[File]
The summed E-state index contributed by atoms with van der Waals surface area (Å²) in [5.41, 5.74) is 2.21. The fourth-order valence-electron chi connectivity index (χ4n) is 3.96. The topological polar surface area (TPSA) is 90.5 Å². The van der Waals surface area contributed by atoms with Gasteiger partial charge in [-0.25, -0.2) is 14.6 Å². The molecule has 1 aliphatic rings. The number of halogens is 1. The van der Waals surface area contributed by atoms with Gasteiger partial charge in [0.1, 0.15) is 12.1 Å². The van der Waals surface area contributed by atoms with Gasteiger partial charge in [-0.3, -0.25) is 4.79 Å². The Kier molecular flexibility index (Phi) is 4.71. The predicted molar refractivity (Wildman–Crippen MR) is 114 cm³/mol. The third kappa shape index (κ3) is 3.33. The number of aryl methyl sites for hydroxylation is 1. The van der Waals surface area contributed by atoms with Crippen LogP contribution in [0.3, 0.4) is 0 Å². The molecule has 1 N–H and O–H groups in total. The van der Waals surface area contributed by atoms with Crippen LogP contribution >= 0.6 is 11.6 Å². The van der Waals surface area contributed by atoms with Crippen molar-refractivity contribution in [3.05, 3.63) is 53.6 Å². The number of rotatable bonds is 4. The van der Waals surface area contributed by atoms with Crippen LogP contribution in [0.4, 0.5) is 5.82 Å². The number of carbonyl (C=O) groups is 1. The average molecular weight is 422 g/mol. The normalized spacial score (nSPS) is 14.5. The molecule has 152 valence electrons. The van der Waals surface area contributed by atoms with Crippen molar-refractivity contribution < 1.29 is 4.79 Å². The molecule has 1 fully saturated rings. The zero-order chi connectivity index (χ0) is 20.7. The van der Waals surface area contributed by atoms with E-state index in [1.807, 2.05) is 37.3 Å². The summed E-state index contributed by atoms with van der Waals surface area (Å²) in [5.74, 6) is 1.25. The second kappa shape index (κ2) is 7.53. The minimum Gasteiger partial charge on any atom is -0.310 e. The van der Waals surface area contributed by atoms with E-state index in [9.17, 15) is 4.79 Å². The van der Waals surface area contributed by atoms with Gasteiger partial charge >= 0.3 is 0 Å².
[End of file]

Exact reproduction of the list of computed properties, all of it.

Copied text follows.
The summed E-state index contributed by atoms with van der Waals surface area (Å²) in [5.41, 5.74) is 2.21. The fourth-order valence-electron chi connectivity index (χ4n) is 3.96. The topological polar surface area (TPSA) is 90.5 Å². The van der Waals surface area contributed by atoms with Gasteiger partial charge in [-0.25, -0.2) is 14.6 Å². The molecule has 1 aliphatic rings. The number of halogens is 1. The van der Waals surface area contributed by atoms with Gasteiger partial charge in [0.1, 0.15) is 12.1 Å². The van der Waals surface area contributed by atoms with Gasteiger partial charge in [-0.3, -0.25) is 4.79 Å². The Kier molecular flexibility index (Phi) is 4.71. The predicted molar refractivity (Wildman–Crippen MR) is 114 cm³/mol. The third kappa shape index (κ3) is 3.33. The number of aryl methyl sites for hydroxylation is 1. The van der Waals surface area contributed by atoms with Crippen LogP contribution in [0.3, 0.4) is 0 Å². The molecule has 1 N–H and O–H groups in total. The van der Waals surface area contributed by atoms with Crippen LogP contribution >= 0.6 is 11.6 Å². The van der Waals surface area contributed by atoms with Crippen molar-refractivity contribution in [3.05, 3.63) is 53.6 Å². The number of rotatable bonds is 4. The van der Waals surface area contributed by atoms with Crippen LogP contribution in [0.4, 0.5) is 5.82 Å². The number of carbonyl (C=O) groups is 1. The average molecular weight is 422 g/mol. The normalized spacial score (nSPS) is 14.5. The molecule has 152 valence electrons. The van der Waals surface area contributed by atoms with Crippen molar-refractivity contribution < 1.29 is 4.79 Å². The molecule has 1 fully saturated rings. The zero-order chi connectivity index (χ0) is 20.7. The van der Waals surface area contributed by atoms with E-state index in [1.807, 2.05) is 37.3 Å². The summed E-state index contributed by atoms with van der Waals surface area (Å²) in [5.74, 6) is 1.25. The second kappa shape index (κ2) is 7.53. The minimum Gasteiger partial charge on any atom is -0.310 e. The van der Waals surface area contributed by atoms with E-state index in [9.17, 15) is 4.79 Å². The van der Waals surface area contributed by atoms with Gasteiger partial charge >= 0.3 is 0 Å².